I’m not, in general, in favor of designated anything. At least a DH is a positional ,not an individual, replacement. All speed no bat guys can continue as pinch runners just as they are today.
I’d sooner be in favor of some sort of conditional re-entry into a game for players that were taken out earlier. Simple substitution happens in a million other sports, and there’s nothing gimmicky about it.
First of all, this already sort of exists. If a player is injured on a settled play like a home run or ground rule double and can not complete the task of running then he may be substituted for. Near as I can tell, it last happened in 9/4/2005 when Gabe Kapler ruptured an achilles rounding second on a homer by Tony Graffanino that Kapler was running hard on since he thought it was going to stay in the park. Graffanino stopped at second and waited for Kapler to be carted off so he didn’t pass him, then Alejandro Machado completed the running for Kapler and Graffanino scored behind him. It is a little different since Kapler couldn’t have returned, even if able.
Second, didn’t Babe Ruth have a designated runner at the end of his career or is that an urban legend?
One drawback of a DR is that he wouldn’t be available for defense. Defense correlates better with baserunning ability than hitting ability. So it makes more sense to turn this around: Allow a second DH for a position player and allow the position player to run the bases when his DH reaches base.
You wouldn’t necessarily even want the designated runner to sub for a hulking slugger. Imagine a team pulling the Veeck routine with a midget hitter who could get on base at close to a 1.000 clip and then replace him with a world-class sprinter.
Comment by dustygator — February 24, 2012 @ 2:56 pm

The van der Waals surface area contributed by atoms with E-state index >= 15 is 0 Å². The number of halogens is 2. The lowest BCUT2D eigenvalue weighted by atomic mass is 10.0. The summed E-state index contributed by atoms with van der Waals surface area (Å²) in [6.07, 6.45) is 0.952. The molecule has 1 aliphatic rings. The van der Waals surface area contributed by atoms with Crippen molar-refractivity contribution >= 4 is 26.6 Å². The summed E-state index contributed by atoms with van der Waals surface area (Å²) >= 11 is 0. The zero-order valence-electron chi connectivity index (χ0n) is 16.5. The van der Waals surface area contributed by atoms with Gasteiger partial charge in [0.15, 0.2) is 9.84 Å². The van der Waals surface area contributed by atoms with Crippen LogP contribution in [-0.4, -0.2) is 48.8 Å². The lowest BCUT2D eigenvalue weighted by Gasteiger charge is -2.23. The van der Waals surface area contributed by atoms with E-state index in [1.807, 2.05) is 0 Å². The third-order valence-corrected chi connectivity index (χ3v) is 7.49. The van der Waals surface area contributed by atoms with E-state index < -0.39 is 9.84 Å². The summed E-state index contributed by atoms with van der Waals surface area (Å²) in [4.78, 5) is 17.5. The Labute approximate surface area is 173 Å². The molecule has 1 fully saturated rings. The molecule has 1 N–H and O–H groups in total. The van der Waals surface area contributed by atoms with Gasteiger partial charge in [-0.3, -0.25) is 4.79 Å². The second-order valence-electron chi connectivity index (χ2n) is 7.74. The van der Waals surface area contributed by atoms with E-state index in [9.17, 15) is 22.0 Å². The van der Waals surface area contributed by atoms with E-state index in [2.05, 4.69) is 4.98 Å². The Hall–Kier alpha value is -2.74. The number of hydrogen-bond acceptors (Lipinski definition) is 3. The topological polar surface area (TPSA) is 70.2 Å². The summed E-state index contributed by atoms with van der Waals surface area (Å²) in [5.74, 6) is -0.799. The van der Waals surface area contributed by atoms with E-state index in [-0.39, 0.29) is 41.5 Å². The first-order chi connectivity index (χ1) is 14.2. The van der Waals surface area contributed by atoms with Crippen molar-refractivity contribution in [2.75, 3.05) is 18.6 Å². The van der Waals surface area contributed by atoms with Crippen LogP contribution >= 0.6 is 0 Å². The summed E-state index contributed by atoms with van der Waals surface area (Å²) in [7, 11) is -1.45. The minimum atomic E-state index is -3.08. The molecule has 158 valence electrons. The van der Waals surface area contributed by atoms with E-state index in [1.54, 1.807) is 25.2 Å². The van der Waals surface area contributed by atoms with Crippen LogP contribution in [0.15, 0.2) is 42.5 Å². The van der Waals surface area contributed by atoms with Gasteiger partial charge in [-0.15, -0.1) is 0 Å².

If your team is talented and healthy enough that you can blow a 25th roster spot on employing an Olympic sprinter, then you probably don’t need the marginal upgrade from a designated runner in the first place.
Doubly so if your team is solid enough that it’s an AL team and you’re essentially blowing two roster spots to cobble together one good player (one spot for a full time DH who hits well but runs like ass, and one full time DR who can’t hit or field but runs crazy fast).
Or put another way, the marginal benefit of a DR would likely always be outweighed by the contributions of your utility infielder, 3rd catcher or extra bullpen arm. (Measure said contributions by WAR or whatever your fave methods are.)
Comment by Snowblind — February 24, 2012 @ 3:04 pm
Its an excellent rule, the courtesy runner. I remember managing to steal 40+ bases without being caught in a 10 game season since I was basically just a courtesy runner – kids can’t throw at that age, and it gives little fast kids with no hand-eye coordination a way to play.
Would like to see this implemented for catchers (when catcher is on base), and there are two outs. Let any available bench player/pitcher sub as runner. The courtesy runner does NOT loose eligibilty for the remainder of the game.
I’d want to see a time limit. Call a time out, and you have 10-20 seconds to get the exchange done.
Then we’re not waiting around to start the next inning while the catcher is busy donning his equipment.
Speed on the basepaths slows down the game, and only encourages more and more specialization in a game which was originally meant for athletic generalists. I’m sure some managers would waste a spot on a rabbit (as this notion was once called) but most wouldn’t bother in all probability. Only in late innings would it make any sense to use him, and they can do that already as Boston did in their famous comeback against the Yanks a few years ago.
Overall, I am in favor of fewer rules which allow greater specialization of players, and letting all people who play baseball have to play all of baseball, with the only specialization coming from defensive value. Pretty much national league baseball, actually. If I were to suggest rule changes, it might be a limit on the number of pitching changes per inning (the LaRussa rule) to 1, other than for injury. That would end LOOGYs forever, and allow managers to carry fewer pitchers and more hitters on the bench.
Comment by Dan in Philly — February 24, 2012 @ 4:09 pm
Baseball is a great game. Its simple and yet generates great delight in both playing and watching.
At its highest level, in this fan’s opinion, it should just be nine guys versus nine guys (substitute as you feel necessary) and the athletes that in the game play all aspects of the game.
Obviously I am not a DH fan and would dislike a DR. Of course I would also like to see the NFL reduce team sizes and limit substitutions. When they went to designated “pass rushing” defensive tackles they lost me.